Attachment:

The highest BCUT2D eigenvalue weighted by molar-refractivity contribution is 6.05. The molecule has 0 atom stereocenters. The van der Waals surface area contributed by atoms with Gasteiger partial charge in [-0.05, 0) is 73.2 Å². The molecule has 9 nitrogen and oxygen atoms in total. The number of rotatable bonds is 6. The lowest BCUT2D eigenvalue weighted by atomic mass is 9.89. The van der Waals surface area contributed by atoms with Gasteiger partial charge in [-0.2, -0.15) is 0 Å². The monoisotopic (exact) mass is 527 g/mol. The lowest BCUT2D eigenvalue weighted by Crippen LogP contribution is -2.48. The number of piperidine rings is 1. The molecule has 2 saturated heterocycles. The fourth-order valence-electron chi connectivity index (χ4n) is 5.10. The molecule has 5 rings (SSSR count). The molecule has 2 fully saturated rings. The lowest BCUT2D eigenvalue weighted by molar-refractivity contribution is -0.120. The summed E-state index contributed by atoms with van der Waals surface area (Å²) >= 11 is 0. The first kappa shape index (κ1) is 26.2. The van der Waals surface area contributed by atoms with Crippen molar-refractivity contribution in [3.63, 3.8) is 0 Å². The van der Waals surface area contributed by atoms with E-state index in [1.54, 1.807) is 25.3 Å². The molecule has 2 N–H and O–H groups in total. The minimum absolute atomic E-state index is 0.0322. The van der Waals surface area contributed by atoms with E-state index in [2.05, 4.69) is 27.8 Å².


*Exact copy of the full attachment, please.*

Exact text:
The highest BCUT2D eigenvalue weighted by molar-refractivity contribution is 6.05. The molecule has 0 atom stereocenters. The van der Waals surface area contributed by atoms with Gasteiger partial charge in [-0.05, 0) is 73.2 Å². The molecule has 9 nitrogen and oxygen atoms in total. The number of rotatable bonds is 6. The lowest BCUT2D eigenvalue weighted by atomic mass is 9.89. The van der Waals surface area contributed by atoms with Gasteiger partial charge in [-0.2, -0.15) is 0 Å². The monoisotopic (exact) mass is 527 g/mol. The lowest BCUT2D eigenvalue weighted by Crippen LogP contribution is -2.48. The number of piperidine rings is 1. The molecule has 2 saturated heterocycles. The fourth-order valence-electron chi connectivity index (χ4n) is 5.10. The molecule has 5 rings (SSSR count). The molecule has 2 fully saturated rings. The lowest BCUT2D eigenvalue weighted by molar-refractivity contribution is -0.120. The summed E-state index contributed by atoms with van der Waals surface area (Å²) >= 11 is 0. The first kappa shape index (κ1) is 26.2. The van der Waals surface area contributed by atoms with Crippen molar-refractivity contribution in [3.63, 3.8) is 0 Å². The van der Waals surface area contributed by atoms with E-state index in [1.54, 1.807) is 25.3 Å². The molecule has 2 N–H and O–H groups in total. The minimum absolute atomic E-state index is 0.0322. The van der Waals surface area contributed by atoms with E-state index in [2.05, 4.69) is 27.8 Å².